No trick to this treat - no new taxes

The Phoenix - - FRONT PAGE - By Michael P. Rel­la­han mrel­la­han@21st-cen­tu­ry­ Staff Writer

This treat is no trick, but it did take some hard work by Ch­ester County of­fi­cials to bring to life.

Just in time for Hal­loween, the county an­nounced Tues­day that the 2019 pre­lim­i­nary bud­get in­cludes no in­crease in county real es­tate taxes, while keep­ing the level of ser­vice in county de­part­ments — in­clud­ing hu­man ser­vices, pub­lic safety, and the courts — at ap­prox­i­mately the same level as this year.

“This was a strug­gle go­ing through,” county Chief Fi­nan­cial Of­fice Julie Bookheimer told the au­di­ence at the com­mis­sion­ers’ Sun­shine work ses­sion, at the con­clu­sion of a brief out­line of the county’s fi­nan­cial plan for the com­ing year. “But over­all the tax rate will not be gong up, and that looks good for the county.”

Bookheimer said that un­der the county’s pro­posed bud­get, the gen­eral fund would in­crease to $475.9 mil­lion, up from $471 mil­lion. The to­tal bud­get would rise to $539 mil­lion, in­clud­ing a steady $63.4 mil­lion cap­i­tal bud­get.

Taxes, paid for by county prop­erty own­ers, would stay sta­ble at 4.369 mills, with the me­dian county prop­erty owner

pay­ing about $731, an in­crease over 2018 rates of $1.71, Bookheimer said. A mill is worth $1 for every $1,000 of as­sessed prop­erty value.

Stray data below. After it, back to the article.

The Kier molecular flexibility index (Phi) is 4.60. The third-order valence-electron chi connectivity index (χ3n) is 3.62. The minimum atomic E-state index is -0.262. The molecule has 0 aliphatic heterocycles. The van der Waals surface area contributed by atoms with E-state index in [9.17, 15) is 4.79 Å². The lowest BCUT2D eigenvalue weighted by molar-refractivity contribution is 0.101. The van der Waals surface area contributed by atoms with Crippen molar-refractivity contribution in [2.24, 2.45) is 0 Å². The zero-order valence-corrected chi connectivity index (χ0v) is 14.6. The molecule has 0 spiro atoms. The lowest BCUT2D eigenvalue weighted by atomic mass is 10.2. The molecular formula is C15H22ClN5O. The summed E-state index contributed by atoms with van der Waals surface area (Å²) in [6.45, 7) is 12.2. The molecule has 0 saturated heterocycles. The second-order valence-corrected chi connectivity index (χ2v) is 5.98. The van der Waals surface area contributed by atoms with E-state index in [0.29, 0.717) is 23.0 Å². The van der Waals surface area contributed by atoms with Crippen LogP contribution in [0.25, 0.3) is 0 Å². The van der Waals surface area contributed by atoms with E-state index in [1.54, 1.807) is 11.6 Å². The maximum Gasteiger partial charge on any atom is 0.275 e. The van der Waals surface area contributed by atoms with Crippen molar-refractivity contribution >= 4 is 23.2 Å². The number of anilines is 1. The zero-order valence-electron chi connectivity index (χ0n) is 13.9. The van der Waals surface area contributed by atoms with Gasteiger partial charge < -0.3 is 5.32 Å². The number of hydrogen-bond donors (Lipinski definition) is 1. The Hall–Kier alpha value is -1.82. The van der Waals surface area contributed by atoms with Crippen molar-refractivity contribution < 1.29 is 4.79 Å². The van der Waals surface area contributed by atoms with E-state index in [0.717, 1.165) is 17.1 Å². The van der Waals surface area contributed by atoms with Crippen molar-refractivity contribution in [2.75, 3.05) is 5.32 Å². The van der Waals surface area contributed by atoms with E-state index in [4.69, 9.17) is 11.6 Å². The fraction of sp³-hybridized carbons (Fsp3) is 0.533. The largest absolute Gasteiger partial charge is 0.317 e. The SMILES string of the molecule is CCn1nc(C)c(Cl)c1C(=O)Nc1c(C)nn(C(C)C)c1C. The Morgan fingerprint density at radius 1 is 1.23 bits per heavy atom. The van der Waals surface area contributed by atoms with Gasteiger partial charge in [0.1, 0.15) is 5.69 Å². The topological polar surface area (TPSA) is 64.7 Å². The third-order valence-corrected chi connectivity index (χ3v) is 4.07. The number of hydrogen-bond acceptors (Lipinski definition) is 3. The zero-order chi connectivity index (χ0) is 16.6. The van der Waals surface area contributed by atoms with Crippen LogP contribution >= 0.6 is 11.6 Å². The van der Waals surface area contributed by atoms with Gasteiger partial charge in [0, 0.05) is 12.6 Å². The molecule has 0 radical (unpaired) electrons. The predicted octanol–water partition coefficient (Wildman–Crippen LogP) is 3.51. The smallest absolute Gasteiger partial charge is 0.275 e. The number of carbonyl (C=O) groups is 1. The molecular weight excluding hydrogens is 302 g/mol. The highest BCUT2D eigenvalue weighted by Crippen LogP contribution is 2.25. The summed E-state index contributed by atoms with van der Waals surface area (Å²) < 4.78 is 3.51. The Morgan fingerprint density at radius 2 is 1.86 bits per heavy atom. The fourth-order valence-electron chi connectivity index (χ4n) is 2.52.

Real es­tate tax re­ceipts ac­count for about $167 mil­lion of the county’s rev­enue, sec­ond only to the $190.1 mil­lion it gets from state and fed­eral grants to keep the county’s ser­vices run­ning smoothly.

The main in­crease in spend­ing un­der the 2019 bud­get that will come out of lo­cal tax­payer funds are an es­ti­mated in­crease in fund­ing for the county’s pen­sion plan. Costs in 2018 for the county’s re­tirees are $9.3 mil­lion, but are ex­pected to rise to $11.1 mil­lion in 2019, Bookheimer said.

In ad­di­tion, the county an­tic­i­pates hav­ing to spend $6 mil­lion to $8 mil­lion to up­grade its vot­ing ma­chines in time for the 2020 pres­i­den­tial elec­tion. The state has ordered a new set of cer­ti­fi­ca­tion re­quire­ments for the county’s vot­ing ma­chines to meet, which Bookheimer said would mean the re­place­ment of about 520 ma­chines for the county’s 228 precincts.

The county is one of the ju­ris­dic­tions across the state that uses elec­tronic count­ing ma­chine to to­tal elec­tion re­sults, but which also have a backup pa­per trail in case a re­count is nec­es­sary, as it was in 2016.

Bookheimer said that the pro­posed bud­get would be pre­sented to the pub­lic at an open ses­sion sched­uled for 7 p.m. on Nov. 27. Ten­ta­tive adop­tion of the bud­get by the com­mis­sion­ers is set for Dec. 12.

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